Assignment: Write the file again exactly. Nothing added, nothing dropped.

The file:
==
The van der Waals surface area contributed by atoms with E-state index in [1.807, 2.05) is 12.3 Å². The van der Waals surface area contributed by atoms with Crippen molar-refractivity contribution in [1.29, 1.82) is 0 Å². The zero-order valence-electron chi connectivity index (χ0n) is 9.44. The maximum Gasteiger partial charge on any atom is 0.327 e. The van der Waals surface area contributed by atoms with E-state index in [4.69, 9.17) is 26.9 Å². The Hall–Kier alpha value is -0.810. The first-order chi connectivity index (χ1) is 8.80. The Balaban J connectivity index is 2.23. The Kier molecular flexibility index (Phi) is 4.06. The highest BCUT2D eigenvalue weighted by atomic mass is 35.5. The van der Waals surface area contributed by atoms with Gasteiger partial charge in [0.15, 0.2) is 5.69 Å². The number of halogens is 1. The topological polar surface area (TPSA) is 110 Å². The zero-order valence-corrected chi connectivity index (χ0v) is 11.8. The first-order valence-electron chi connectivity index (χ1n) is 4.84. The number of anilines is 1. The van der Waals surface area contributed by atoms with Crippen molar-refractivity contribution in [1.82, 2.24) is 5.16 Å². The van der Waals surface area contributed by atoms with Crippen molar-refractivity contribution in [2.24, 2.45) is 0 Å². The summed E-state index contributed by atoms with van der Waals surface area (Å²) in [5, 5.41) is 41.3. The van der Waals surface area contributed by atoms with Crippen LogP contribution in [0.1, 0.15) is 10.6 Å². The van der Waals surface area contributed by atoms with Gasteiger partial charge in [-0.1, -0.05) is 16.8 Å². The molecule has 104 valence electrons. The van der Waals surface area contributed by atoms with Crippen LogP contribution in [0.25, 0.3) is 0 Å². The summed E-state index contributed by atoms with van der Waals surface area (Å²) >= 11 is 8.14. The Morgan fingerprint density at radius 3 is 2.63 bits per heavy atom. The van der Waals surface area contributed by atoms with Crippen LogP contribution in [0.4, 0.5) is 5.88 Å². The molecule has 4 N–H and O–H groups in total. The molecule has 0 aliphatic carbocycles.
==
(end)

The van der Waals surface area contributed by atoms with E-state index in [1.807, 2.05) is 12.3 Å². The van der Waals surface area contributed by atoms with Crippen molar-refractivity contribution in [1.29, 1.82) is 0 Å². The zero-order valence-electron chi connectivity index (χ0n) is 9.44. The maximum Gasteiger partial charge on any atom is 0.327 e. The van der Waals surface area contributed by atoms with E-state index in [4.69, 9.17) is 26.9 Å². The Hall–Kier alpha value is -0.810. The first-order chi connectivity index (χ1) is 8.80. The Balaban J connectivity index is 2.23. The Kier molecular flexibility index (Phi) is 4.06. The highest BCUT2D eigenvalue weighted by atomic mass is 35.5. The van der Waals surface area contributed by atoms with Gasteiger partial charge in [0.15, 0.2) is 5.69 Å². The number of halogens is 1. The topological polar surface area (TPSA) is 110 Å². The zero-order valence-corrected chi connectivity index (χ0v) is 11.8. The first-order valence-electron chi connectivity index (χ1n) is 4.84. The number of anilines is 1. The van der Waals surface area contributed by atoms with Crippen molar-refractivity contribution in [1.82, 2.24) is 5.16 Å². The van der Waals surface area contributed by atoms with Crippen molar-refractivity contribution in [2.24, 2.45) is 0 Å². The summed E-state index contributed by atoms with van der Waals surface area (Å²) in [5, 5.41) is 41.3. The van der Waals surface area contributed by atoms with Crippen LogP contribution in [0.1, 0.15) is 10.6 Å². The van der Waals surface area contributed by atoms with Gasteiger partial charge in [-0.1, -0.05) is 16.8 Å². The molecule has 104 valence electrons. The van der Waals surface area contributed by atoms with Crippen LogP contribution in [0.25, 0.3) is 0 Å². The summed E-state index contributed by atoms with van der Waals surface area (Å²) >= 11 is 8.14. The Morgan fingerprint density at radius 3 is 2.63 bits per heavy atom. The van der Waals surface area contributed by atoms with Crippen LogP contribution in [0.4, 0.5) is 5.88 Å². The molecule has 4 N–H and O–H groups in total. The molecule has 0 aliphatic carbocycles.